Editors’ Note: An earlier publication of this article referred to the cancellation of both the Stonewall Columbus Pride Festival and Parade. The Festival will not take place in 2020.
Originally rescheduled for Sat., Oct. 3, the Stonewall Columbus Pride Festival and Parade will not take place in 2020. According to a statement made by Densil R. Porteous—Stonewall Columbus interim executive director—Stonewall Columbus will focus its efforts on committing to the Black Lives Matter movement and better serving black trans allies during an untraditional celebration of Pride in October.
“We are not quite ready to discuss what will happen on that date as we are still sharing information and getting feedback from various constituents across the community,” said Porteous. “While October is not the traditional month of Pride it is LGBTQ+ history month and we plan to bring and encourage just as much pride in the celebration of LGBTQ+ history as we do in June celebrating our progress in motion to this point.”
Along with bringing up the need for the Stonewall Columbus community to be a stronger voice for black transgender people, Porteous talked about the legend of black trans activist Marsha P. Johnson, who was a firecracker at the Stonewall uprising of 1969. You can read about a (614) review of a documentary about her life and death here and catch it streaming on Netflix.
“I believe (the presence of police) causes ‘triggers’ of what has happened in the past, causes them to think of what can happen in that moment, and that makes people feel unease at times when their thoughts and experiences should be full of celebration and pride,” said Porteous.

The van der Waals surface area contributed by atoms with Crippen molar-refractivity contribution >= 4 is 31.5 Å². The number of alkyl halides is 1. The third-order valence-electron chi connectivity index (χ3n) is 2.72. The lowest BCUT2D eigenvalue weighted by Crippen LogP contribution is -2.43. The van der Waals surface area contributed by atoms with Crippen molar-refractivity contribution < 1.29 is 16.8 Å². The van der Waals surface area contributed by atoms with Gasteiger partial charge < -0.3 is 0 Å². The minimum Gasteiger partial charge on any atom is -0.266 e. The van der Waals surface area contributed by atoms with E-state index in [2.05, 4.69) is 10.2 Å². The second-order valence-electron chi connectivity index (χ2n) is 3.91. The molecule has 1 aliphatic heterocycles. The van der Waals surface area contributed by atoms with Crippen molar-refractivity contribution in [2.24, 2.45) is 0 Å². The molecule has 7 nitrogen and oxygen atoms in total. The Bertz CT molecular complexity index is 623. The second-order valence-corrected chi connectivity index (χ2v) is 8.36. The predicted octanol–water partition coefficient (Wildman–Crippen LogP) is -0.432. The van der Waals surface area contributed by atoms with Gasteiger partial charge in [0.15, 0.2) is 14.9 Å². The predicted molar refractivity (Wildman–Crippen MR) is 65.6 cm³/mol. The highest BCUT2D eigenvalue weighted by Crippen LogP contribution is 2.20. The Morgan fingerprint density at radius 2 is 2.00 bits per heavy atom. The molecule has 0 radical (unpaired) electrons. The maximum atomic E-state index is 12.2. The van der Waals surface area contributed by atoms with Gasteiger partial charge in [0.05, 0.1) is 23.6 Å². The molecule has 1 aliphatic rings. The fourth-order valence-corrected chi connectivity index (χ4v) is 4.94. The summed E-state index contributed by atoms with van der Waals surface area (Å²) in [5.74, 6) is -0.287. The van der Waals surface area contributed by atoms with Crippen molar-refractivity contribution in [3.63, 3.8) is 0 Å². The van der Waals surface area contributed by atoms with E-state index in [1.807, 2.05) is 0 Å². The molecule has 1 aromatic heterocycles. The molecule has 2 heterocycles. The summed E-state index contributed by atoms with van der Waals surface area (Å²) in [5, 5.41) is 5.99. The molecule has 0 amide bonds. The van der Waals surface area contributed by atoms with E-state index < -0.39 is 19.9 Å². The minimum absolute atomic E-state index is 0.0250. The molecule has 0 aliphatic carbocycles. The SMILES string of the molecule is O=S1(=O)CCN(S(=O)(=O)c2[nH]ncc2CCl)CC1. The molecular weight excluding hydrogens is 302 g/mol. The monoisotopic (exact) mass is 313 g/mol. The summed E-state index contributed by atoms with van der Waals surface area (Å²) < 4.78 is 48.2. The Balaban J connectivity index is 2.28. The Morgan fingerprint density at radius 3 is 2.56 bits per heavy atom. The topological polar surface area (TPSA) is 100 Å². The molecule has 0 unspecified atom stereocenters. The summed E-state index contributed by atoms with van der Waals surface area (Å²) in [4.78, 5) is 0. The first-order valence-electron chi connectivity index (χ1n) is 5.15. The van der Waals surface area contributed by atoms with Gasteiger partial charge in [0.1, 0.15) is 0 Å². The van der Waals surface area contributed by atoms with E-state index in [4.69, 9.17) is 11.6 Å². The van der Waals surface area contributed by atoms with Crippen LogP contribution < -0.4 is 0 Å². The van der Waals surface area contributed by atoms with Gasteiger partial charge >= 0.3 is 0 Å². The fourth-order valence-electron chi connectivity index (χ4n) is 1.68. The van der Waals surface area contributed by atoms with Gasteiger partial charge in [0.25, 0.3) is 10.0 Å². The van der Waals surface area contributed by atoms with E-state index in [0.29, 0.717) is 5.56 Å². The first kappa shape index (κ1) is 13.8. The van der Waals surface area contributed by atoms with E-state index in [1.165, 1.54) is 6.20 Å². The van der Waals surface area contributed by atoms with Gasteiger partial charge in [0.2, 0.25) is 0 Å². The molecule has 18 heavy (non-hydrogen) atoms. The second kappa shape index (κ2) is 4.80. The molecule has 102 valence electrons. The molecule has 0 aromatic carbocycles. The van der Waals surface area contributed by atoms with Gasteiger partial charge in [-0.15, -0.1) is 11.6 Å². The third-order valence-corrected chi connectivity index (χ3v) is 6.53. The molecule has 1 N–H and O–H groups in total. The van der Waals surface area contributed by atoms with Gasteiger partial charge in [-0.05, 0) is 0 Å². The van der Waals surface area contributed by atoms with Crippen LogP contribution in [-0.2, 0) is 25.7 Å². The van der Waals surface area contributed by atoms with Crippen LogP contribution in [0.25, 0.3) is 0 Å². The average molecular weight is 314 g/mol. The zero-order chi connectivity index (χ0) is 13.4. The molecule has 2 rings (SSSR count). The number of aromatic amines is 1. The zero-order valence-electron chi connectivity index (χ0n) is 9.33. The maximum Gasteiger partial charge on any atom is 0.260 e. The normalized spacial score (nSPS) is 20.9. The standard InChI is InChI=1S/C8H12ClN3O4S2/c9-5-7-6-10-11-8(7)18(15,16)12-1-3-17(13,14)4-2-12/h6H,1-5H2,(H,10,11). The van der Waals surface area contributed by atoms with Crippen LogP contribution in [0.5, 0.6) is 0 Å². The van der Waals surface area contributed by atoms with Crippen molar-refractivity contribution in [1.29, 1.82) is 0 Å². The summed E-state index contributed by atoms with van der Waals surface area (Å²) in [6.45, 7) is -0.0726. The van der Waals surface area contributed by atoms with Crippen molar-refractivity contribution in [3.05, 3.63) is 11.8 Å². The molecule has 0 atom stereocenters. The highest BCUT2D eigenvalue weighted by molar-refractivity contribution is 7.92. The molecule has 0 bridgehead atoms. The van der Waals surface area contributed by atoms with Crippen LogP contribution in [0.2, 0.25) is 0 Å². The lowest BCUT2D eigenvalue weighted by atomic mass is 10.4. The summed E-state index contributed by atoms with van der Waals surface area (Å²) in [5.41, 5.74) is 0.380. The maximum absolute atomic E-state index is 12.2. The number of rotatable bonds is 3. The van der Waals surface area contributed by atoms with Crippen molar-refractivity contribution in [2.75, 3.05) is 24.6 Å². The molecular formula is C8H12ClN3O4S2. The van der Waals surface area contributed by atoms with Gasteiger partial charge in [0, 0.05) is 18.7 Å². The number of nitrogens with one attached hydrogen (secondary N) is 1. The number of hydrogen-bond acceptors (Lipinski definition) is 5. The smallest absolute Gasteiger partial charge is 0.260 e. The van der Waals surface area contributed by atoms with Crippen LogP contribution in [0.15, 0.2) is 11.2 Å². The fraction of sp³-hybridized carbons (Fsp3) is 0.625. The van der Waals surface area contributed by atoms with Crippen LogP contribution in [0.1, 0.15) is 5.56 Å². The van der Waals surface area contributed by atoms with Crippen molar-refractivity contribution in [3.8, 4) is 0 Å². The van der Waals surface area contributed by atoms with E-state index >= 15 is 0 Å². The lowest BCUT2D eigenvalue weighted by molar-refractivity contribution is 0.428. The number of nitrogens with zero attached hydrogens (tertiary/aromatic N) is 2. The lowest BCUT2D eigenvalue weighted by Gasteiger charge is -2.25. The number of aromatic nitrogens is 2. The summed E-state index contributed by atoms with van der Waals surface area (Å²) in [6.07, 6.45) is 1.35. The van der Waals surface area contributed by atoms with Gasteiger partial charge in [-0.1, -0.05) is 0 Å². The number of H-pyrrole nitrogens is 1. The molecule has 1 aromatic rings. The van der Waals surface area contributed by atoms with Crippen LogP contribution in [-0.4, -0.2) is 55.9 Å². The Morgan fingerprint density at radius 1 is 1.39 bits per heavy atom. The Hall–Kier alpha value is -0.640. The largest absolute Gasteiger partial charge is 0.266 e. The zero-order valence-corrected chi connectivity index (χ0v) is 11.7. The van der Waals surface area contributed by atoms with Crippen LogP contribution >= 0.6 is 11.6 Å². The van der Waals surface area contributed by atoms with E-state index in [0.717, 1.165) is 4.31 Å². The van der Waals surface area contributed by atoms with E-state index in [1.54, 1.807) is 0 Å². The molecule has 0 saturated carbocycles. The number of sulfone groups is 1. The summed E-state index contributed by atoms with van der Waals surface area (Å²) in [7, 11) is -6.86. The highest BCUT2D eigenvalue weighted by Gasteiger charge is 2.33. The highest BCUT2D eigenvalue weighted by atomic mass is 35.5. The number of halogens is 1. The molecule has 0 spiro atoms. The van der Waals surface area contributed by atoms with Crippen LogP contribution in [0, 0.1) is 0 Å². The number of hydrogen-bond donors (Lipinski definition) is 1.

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In the statement posted on Facebook, Porteous also mentioned that Stonewall Columbus would “no longer contract with or engage the CPD for security during Columbus PRIDE and other Stonewall events.” The Columbus Pride Festival and Parade’s safety and security have been provided by volunteers, including some off-duty CPD.
“Like any vendor with which we contract, we have to ensure our constituents are satisfied with the service the vendor provides,” Porteous said.
For a brief overview of where Stonewall Columbus got its namesake from, check out this (614) article here.
Porteous is hopeful for a future, though, where police and citizens can co-exist peacefully.
“We have a firm belief that Columbus has the opportunity to be an exemplar for what community, government, and police can do when we all come together and think intentionally about the work that needs to be done to move us forward,” Porteous said.
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